Bernie Sanders is not a perfect person, but of all the candidates he is the one I know I can trust when the cameras are off and he’s behind closed doors. I never have to doubt, when Bernie says he’s going to fight for Medicare for All, when he says he believes in canceling student debt, when he argues that the world must come together to defeat climate change, that he means it with his heart and soul. Moreover, I know that when he says those things he is going to do everything in his power to make it so.
When Bernie had his heart attack, it shook me. At the time he was sinking in the polls. I’m fond of Warren, so I was fine with seeing her face off against Biden. At the very least, that would mean the progressive wing of the party would be heard (and possibly even prevail). But when I read the news that he was being rushed to the hospital, I realized how much Bernie’s fight meant to me. I realized that this stubborn man, with his messy white hair, his jabbing finger, his booming voice, and his dry charm, knows that he will never see the changes he wants to make. More than that, he is willing to fight until his final breath to ensure folks like me, my dad, and our family have a better life.
I’ve never been the kind of person to consider the media, or centrist Democrats, or party institutions Machiavellian caricatures. However, I do think they see the world differently than most of us. The folks who get on TV every day, whether they’re on CNN, MSNBC, Fox News, or ABC, will never have to worry about job security. They don’t have to live paycheck to paycheck. They have a retirement plan. They have healthcare. To them, and to many older, white centrist Democrats, the idea of revolution, of changing the entire system, is unnecessarily dangerous, especially with Trump in the White House. To them, tinkering with the Affordable Care Act is a more worthy effort than trying to fight for Medicare for All. To them, getting back in the Paris Climate Agreement and putting a tax on carbon is enough to combat climate change. To them, student debt and college prices are baked into the system, a “rite of passage” young people must go through to learn financial security and frugality.
But those folks don’t see the emergency room on a busy night: the way low-income folks without insurance walk in with fear, knowing they will leave with an astronomical bill. The way people beg not to be brought in an ambulance because they know it will cost them more. The grief from families, and partners, and children whose loved ones died from lack of physical or mental healthcare.
Those folks don’t see the anxiety and horror that college students feel when they compare their monthly income and their student loan bill. The way some people choose to eat boxed Macaroni and Cheese, sometimes throwing in hot dogs as a treat, because they can’t afford to buy fresh fruits and vegetables. The way young people sign leases that require them to expend 40 to 50% of their income just to have a roof over their head.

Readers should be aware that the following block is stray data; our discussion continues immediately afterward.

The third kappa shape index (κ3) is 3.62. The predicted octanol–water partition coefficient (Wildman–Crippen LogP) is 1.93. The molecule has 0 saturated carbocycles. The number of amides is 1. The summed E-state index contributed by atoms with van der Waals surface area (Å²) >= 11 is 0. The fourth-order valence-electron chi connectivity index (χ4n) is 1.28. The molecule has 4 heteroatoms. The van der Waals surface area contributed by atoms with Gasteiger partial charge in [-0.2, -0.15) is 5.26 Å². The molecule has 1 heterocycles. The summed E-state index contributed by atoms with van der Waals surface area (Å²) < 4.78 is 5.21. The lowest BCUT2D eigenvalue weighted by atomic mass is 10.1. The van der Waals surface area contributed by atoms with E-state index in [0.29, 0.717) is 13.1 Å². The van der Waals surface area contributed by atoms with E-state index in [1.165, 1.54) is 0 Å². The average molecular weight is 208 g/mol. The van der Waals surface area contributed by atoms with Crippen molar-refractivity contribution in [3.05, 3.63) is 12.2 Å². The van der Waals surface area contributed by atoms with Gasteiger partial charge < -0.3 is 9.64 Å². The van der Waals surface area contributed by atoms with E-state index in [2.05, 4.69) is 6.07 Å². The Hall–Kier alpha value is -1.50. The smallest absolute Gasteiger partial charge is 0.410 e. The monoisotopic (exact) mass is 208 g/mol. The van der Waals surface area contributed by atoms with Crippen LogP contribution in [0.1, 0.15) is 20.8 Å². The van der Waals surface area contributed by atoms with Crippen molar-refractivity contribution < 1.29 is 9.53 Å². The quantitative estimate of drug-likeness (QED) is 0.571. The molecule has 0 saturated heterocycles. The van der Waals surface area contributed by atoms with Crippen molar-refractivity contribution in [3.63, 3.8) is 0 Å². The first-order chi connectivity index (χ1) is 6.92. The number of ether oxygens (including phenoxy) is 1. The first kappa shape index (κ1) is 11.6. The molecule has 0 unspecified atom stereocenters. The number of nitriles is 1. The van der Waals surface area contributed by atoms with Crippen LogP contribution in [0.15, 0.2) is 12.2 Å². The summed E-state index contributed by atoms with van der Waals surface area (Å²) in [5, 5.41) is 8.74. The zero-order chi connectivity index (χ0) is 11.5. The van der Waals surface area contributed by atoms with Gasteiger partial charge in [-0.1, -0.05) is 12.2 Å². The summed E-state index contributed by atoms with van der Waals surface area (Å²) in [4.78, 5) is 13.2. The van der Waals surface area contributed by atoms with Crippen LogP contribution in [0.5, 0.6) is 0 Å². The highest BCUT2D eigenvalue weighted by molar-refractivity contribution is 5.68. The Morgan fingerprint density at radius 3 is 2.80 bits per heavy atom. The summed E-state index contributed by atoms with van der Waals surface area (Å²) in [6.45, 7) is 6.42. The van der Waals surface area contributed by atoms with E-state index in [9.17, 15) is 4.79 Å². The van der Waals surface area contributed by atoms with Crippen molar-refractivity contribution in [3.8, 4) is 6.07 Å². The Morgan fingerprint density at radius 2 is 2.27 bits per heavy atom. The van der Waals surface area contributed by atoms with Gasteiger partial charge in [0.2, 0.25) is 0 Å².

Those folks don’t see the existential fear gripping people my age when we think about climate change, when we see the politicians we beg to fight for us pretend to listen, only to take money from fossil fuel interests. They get mad at us when we’re disruptive, when we have the gall to question their integrity, when we refuse to remain silent as our future becomes darker, more twisted, and uncertain.
Politics is a bruising system, one I never wish to enter. Yet, through every office he has held, Bernie Sanders has rarely changed. He is the one senator I can listen to and know, without the shadow of a doubt, he will fight for me. He will fight for my future. He will fight for my family, just like he fought for my dad’s. And he will fight for yours, too.
I am not blind. I know that our system of politics is designed to move slowly. The creaky bureaucracy, as Barack Obama has described it, is not meant to go from 0 to 60 in four years. But that’s false, and history has proven that such a view of governance is false. Medicare was started and implemented in a year. The New Deal was implemented over the course of six years. Hell, we went to the moon against all odds just because we wanted to. What would our world look like if Democrats fought with every ounce of their being to make universal healthcare a reality?
What if they walked into a room with a group of Republicans said over our dead bodies are you going to deny healthcare to millions of people. Over our dead bodies are you going to let our planet descend into fire and chaos. Over our dead bodies are you going to let our young people wallow away in misery and depression because they can’t afford food, or medicine, or housing.
OVER OUR DEAD BODIES.
The old adage is, if it ain’t broke, don’t fix it. I think that’s the perspective a lot of moderate folks have. But the truth is, the system is broken.
It’s about damn time we fixed it.